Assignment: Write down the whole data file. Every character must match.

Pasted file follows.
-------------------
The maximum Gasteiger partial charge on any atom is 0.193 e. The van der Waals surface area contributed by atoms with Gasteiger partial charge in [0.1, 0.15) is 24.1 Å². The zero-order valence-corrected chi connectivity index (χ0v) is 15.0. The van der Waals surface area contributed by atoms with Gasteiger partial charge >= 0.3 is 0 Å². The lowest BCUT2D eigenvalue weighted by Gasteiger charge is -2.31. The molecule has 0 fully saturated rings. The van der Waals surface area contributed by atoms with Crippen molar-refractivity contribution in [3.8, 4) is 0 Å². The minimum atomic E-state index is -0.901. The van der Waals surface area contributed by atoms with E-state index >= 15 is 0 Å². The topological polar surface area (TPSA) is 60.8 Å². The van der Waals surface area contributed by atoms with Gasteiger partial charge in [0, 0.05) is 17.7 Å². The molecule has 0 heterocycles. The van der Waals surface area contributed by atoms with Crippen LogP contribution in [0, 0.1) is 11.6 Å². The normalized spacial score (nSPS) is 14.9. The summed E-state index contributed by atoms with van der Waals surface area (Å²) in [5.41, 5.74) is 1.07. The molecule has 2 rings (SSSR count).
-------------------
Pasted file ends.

The maximum Gasteiger partial charge on any atom is 0.193 e. The van der Waals surface area contributed by atoms with Gasteiger partial charge in [0.1, 0.15) is 24.1 Å². The zero-order valence-corrected chi connectivity index (χ0v) is 15.0. The van der Waals surface area contributed by atoms with Gasteiger partial charge >= 0.3 is 0 Å². The lowest BCUT2D eigenvalue weighted by Gasteiger charge is -2.31. The molecule has 0 fully saturated rings. The van der Waals surface area contributed by atoms with Crippen molar-refractivity contribution in [3.8, 4) is 0 Å². The minimum atomic E-state index is -0.901. The van der Waals surface area contributed by atoms with E-state index >= 15 is 0 Å². The topological polar surface area (TPSA) is 60.8 Å². The van der Waals surface area contributed by atoms with Gasteiger partial charge in [0, 0.05) is 17.7 Å². The molecule has 0 heterocycles. The van der Waals surface area contributed by atoms with Crippen LogP contribution in [0, 0.1) is 11.6 Å². The normalized spacial score (nSPS) is 14.9. The summed E-state index contributed by atoms with van der Waals surface area (Å²) in [5.41, 5.74) is 1.07. The molecule has 2 rings (SSSR count).